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Is Uber a Solid Long-Term Investment?

By Neil Patel – May 14, 2020 at 10:13PM

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Why the ride-hailing company’s success ultimately depends on unit economics.

The past couple weeks have been a roller coaster ride for Uber (UBER 1.88%). Since April 29th, its stock price fell more than 12% in a matter of days before rising 20% during the following seven trading days ending May 13th. While the company has been hit hard by the coronavirus pandemic with global bookings in April down 80% compared to the prior year, Wall Street viewed its recent earnings report favorably due to a renewed focus on cost-cutting and profitability.

I believe Uber will be able to weather the crisis, but investors should be cautious when deciding to add this tech stock to their portfolios.

Man using a ridesharing app.

Image Source: Getty Images.

A bumpy ride

The most recent quarter that ended March 31st was a very eventful one. Uber reported a $2.9 billion loss, more than double consensus analyst estimates. The company also received a lawsuit from the state of California regarding the classification of its driving partners, an issue that has plagued Uber even before its IPO. Furthermore, the company announced a reduction of 14% of its workforce, consisting of 3,700 employees in customer support and recruiting teams. With these measures, Uber forecasts annual savings of $1 billion in fixed costs.

This is not all bad news. On the earnings call, CEO Dara Khosrowshahi stated that "reaching profitability as soon as possible remains a strategic priority for us." Additionally, he thinks the Rides business has bottomed. "We've seen week-on-week growth globally for the past three weeks. This week is tracking to be our fourth consecutive week of growth." It's easy to see how a complete economic shutdown can affect Uber, but I think the company is taking advantage of an adversarial situation to tighten operations and move in the right direction.

Unit economics

A platform business with high variable costs such as Uber must achieve favorable unit economics to thrive. This is something prospective investors should focus on. The company's operating loss per trip increased from $0.67 in Q1 2019 to $0.76 in Q1 2020. When a business scales, the goal is for operating leverage to take over as costs remain stable while revenue grows, leading to profitable growth. Unfortunately, Uber's operating losses per ride have actually widened.

It's not exactly obvious how this will play out. Can Uber raise prices for riders? Can it pay drivers less? Can they completely eliminate the driver incentives and consumer discounts and promotions that are so paramount to attracting users onto its platform? These are big question marks that I don't think can easily be answered. There's too much uncertainty to make an accurate assessment.

The road ahead

Although Khosrowshahi might be optimistic about his company reaching profitability soon, there are some tough challenges facing Uber. As I mentioned earlier, the lawsuit imposed by the state of California is a new roadblock the company must deal with. According to The New York Times, city and state attorneys in California believe they are going to win against Uber. This could lead to other states following California's lead and imposing their own regulatory battles with Uber. This will undoubtedly increase the already high regulatory and legal costs for the company, potentially delaying the path to profitability.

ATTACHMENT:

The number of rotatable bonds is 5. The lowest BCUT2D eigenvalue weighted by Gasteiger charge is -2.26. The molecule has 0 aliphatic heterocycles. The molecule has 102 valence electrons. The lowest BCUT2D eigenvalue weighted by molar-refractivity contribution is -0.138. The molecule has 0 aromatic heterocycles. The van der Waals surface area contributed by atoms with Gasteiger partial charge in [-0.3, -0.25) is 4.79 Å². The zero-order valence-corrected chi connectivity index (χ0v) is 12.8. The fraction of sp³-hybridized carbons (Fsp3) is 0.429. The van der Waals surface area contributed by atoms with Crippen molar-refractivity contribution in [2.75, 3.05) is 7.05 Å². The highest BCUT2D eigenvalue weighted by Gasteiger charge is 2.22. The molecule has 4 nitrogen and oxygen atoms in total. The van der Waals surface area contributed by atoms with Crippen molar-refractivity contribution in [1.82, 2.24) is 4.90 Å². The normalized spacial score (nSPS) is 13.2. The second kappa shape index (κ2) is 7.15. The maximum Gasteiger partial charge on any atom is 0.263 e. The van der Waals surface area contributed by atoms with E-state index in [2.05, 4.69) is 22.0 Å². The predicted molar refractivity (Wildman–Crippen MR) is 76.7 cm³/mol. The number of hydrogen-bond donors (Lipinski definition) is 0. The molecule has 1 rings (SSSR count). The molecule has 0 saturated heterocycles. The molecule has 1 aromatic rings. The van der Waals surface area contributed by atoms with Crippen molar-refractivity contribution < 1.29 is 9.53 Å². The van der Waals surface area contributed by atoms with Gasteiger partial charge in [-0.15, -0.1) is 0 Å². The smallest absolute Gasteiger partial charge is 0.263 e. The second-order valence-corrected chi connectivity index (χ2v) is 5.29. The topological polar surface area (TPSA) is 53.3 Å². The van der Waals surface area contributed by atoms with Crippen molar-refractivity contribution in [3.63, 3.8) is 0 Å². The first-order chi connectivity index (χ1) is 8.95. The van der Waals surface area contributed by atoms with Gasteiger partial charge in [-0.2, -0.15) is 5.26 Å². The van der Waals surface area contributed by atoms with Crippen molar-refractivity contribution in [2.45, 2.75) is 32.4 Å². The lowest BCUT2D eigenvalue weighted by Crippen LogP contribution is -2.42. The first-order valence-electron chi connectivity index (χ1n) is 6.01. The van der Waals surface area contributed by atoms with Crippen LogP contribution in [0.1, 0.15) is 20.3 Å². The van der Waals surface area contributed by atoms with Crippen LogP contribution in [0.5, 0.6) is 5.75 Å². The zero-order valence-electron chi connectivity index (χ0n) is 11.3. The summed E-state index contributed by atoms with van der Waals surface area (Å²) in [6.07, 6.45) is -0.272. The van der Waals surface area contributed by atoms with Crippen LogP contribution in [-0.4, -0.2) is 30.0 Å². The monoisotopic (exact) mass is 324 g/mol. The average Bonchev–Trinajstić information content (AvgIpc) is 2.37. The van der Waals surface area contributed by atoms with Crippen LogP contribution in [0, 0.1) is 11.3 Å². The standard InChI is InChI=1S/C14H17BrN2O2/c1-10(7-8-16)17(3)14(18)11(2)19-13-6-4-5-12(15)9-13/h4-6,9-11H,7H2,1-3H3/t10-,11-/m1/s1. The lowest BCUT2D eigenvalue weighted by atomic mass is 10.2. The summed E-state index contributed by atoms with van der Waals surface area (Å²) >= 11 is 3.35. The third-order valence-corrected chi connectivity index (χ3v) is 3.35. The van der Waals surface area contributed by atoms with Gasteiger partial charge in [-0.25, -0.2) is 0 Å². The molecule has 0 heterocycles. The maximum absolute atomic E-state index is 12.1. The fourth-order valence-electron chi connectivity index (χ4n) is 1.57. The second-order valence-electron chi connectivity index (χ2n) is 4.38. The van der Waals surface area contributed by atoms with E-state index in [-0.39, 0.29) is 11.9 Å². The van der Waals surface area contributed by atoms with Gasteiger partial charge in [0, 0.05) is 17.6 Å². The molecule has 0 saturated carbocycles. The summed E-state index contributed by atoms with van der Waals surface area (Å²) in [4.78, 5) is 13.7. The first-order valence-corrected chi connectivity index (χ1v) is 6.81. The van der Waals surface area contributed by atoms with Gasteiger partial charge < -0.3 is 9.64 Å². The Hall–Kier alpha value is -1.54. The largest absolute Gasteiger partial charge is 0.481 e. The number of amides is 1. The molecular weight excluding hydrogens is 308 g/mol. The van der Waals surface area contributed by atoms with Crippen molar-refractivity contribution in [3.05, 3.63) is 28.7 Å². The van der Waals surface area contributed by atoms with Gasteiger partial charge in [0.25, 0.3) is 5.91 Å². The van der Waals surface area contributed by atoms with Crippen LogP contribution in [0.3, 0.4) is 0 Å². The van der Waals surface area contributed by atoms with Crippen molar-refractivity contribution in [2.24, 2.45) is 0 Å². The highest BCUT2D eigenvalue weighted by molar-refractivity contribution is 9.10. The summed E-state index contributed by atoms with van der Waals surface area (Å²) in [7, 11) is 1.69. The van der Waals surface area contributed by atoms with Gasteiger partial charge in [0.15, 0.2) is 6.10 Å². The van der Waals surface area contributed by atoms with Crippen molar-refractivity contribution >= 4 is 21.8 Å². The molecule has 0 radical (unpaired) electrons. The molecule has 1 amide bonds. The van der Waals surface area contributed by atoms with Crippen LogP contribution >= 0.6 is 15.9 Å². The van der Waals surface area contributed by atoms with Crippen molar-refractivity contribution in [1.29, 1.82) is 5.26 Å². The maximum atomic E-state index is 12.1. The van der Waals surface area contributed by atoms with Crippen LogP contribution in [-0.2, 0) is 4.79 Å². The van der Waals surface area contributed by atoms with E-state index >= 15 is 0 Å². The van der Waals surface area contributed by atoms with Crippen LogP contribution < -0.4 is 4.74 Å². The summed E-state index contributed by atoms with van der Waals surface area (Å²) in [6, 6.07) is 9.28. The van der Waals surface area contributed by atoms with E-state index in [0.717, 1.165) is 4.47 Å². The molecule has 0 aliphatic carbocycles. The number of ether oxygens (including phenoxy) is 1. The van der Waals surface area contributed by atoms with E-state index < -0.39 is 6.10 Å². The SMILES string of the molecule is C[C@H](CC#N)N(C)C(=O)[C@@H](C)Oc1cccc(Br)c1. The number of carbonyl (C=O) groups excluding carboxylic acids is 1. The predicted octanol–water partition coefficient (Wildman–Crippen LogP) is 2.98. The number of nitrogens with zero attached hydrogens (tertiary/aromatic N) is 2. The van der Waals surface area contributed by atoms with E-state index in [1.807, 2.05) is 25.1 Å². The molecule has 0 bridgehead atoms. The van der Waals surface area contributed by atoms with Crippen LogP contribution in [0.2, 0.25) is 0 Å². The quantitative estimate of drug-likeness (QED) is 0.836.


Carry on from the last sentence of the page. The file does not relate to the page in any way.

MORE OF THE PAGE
Uber provides a significant customer value proposition and an important service to society, both necessary ingredients for a long-term investment. However, I think there are risks involved that force me to place Uber in the "too hard" pile. In addition to the constant barrage of regulatory issues, the company operates in an intensely competitive space. Uber's Rides business not only competes with numerous other ride-hailing offerings worldwide, but also with other transportation methods like car ownership and usage, public transportation, and even walking. And then you have to consider new entrants like Tesla and Alphabet, whose focus on autonomous driving could change the whole dynamic of the industry.

Uber Eats and Freight, its on-demand marketplace connecting shippers and carriers, are fast-growing segments, both growing revenues north of 50% in Q1 of this year compared to the same period last year. The coronavirus pandemic has accelerated the adoption of food delivery, and Uber has taken notice by making a takeover offer for Grubhub (GRUB) in an attempt to bolster its offering. But even these businesses face heavy competition and are still currently small pieces of the overall Uber pie. While Uber is clearly the market leader in the budding ride-hailing industry, it's too early to tell how everything will play out. With a market cap exceeding that of Ford and GM combined, it's probably best to skip this ride.

Suzanne Frey, an executive at Alphabet, is a member of The Motley Fool's board of directors. Neil Patel has no position in any of the stocks mentioned. The Motley Fool owns shares of and recommends Alphabet (A shares), Alphabet (C shares), and Tesla. The Motley Fool recommends Uber Technologies. The Motley Fool has a disclosure policy.

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